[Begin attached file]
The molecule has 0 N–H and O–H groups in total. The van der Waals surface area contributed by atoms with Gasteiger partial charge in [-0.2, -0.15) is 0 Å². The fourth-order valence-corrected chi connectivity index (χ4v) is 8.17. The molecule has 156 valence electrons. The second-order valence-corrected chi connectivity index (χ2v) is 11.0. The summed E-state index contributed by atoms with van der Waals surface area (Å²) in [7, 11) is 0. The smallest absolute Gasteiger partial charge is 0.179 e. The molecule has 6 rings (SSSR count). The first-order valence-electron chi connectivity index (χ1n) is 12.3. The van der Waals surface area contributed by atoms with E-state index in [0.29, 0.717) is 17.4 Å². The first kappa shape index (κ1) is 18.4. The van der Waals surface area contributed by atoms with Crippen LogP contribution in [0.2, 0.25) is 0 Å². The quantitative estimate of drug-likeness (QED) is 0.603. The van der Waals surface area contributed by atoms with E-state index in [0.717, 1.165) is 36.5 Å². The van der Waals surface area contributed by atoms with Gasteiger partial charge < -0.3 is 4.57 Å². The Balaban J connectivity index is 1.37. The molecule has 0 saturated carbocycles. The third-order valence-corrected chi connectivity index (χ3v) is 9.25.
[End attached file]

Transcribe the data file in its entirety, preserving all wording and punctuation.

The molecule has 0 N–H and O–H groups in total. The van der Waals surface area contributed by atoms with Gasteiger partial charge in [-0.2, -0.15) is 0 Å². The fourth-order valence-corrected chi connectivity index (χ4v) is 8.17. The molecule has 156 valence electrons. The second-order valence-corrected chi connectivity index (χ2v) is 11.0. The summed E-state index contributed by atoms with van der Waals surface area (Å²) in [7, 11) is 0. The smallest absolute Gasteiger partial charge is 0.179 e. The molecule has 6 rings (SSSR count). The first-order valence-electron chi connectivity index (χ1n) is 12.3. The van der Waals surface area contributed by atoms with E-state index in [0.29, 0.717) is 17.4 Å². The first kappa shape index (κ1) is 18.4. The van der Waals surface area contributed by atoms with Crippen LogP contribution in [0.2, 0.25) is 0 Å². The quantitative estimate of drug-likeness (QED) is 0.603. The van der Waals surface area contributed by atoms with E-state index in [0.717, 1.165) is 36.5 Å². The van der Waals surface area contributed by atoms with Gasteiger partial charge < -0.3 is 4.57 Å². The Balaban J connectivity index is 1.37. The molecule has 0 saturated carbocycles. The third-order valence-corrected chi connectivity index (χ3v) is 9.25.